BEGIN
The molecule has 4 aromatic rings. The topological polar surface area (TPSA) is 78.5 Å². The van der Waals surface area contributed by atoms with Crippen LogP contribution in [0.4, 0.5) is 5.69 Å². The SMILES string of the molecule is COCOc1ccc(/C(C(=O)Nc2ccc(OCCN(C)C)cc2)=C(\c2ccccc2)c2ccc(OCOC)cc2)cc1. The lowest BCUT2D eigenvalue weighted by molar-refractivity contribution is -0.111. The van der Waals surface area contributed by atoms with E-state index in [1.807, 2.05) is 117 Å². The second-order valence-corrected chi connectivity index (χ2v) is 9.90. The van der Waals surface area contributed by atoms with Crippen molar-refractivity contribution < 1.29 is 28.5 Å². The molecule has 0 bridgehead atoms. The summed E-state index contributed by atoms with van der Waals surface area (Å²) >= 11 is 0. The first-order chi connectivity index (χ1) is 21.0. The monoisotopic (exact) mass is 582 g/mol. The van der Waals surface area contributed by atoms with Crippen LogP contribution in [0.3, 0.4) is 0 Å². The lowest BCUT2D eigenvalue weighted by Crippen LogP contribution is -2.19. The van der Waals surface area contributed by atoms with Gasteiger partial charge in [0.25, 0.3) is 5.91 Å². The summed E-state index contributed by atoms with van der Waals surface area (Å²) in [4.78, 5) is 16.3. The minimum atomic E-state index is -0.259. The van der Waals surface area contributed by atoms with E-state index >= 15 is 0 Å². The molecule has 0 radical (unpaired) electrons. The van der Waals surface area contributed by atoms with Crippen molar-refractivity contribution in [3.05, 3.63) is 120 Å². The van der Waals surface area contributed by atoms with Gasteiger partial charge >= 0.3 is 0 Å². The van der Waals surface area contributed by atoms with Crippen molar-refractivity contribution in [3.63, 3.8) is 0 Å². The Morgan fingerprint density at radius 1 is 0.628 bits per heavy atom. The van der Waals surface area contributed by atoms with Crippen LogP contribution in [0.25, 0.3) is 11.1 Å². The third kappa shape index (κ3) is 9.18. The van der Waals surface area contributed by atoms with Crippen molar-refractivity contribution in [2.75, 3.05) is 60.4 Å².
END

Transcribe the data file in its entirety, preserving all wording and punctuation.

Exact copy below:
The molecule has 4 aromatic rings. The topological polar surface area (TPSA) is 78.5 Å². The van der Waals surface area contributed by atoms with Crippen LogP contribution in [0.4, 0.5) is 5.69 Å². The SMILES string of the molecule is COCOc1ccc(/C(C(=O)Nc2ccc(OCCN(C)C)cc2)=C(\c2ccccc2)c2ccc(OCOC)cc2)cc1. The lowest BCUT2D eigenvalue weighted by molar-refractivity contribution is -0.111. The van der Waals surface area contributed by atoms with E-state index in [1.807, 2.05) is 117 Å². The second-order valence-corrected chi connectivity index (χ2v) is 9.90. The van der Waals surface area contributed by atoms with Crippen molar-refractivity contribution < 1.29 is 28.5 Å². The molecule has 0 bridgehead atoms. The summed E-state index contributed by atoms with van der Waals surface area (Å²) >= 11 is 0. The first-order chi connectivity index (χ1) is 21.0. The monoisotopic (exact) mass is 582 g/mol. The van der Waals surface area contributed by atoms with Crippen LogP contribution in [0.3, 0.4) is 0 Å². The lowest BCUT2D eigenvalue weighted by Crippen LogP contribution is -2.19. The van der Waals surface area contributed by atoms with Gasteiger partial charge in [0.25, 0.3) is 5.91 Å². The summed E-state index contributed by atoms with van der Waals surface area (Å²) in [4.78, 5) is 16.3. The minimum atomic E-state index is -0.259. The van der Waals surface area contributed by atoms with E-state index >= 15 is 0 Å². The molecule has 0 radical (unpaired) electrons. The van der Waals surface area contributed by atoms with Crippen molar-refractivity contribution in [3.05, 3.63) is 120 Å². The van der Waals surface area contributed by atoms with Gasteiger partial charge >= 0.3 is 0 Å². The van der Waals surface area contributed by atoms with Crippen molar-refractivity contribution in [3.63, 3.8) is 0 Å². The Morgan fingerprint density at radius 1 is 0.628 bits per heavy atom. The van der Waals surface area contributed by atoms with Crippen LogP contribution in [0.25, 0.3) is 11.1 Å². The third kappa shape index (κ3) is 9.18. The van der Waals surface area contributed by atoms with Crippen molar-refractivity contribution in [2.75, 3.05) is 60.4 Å².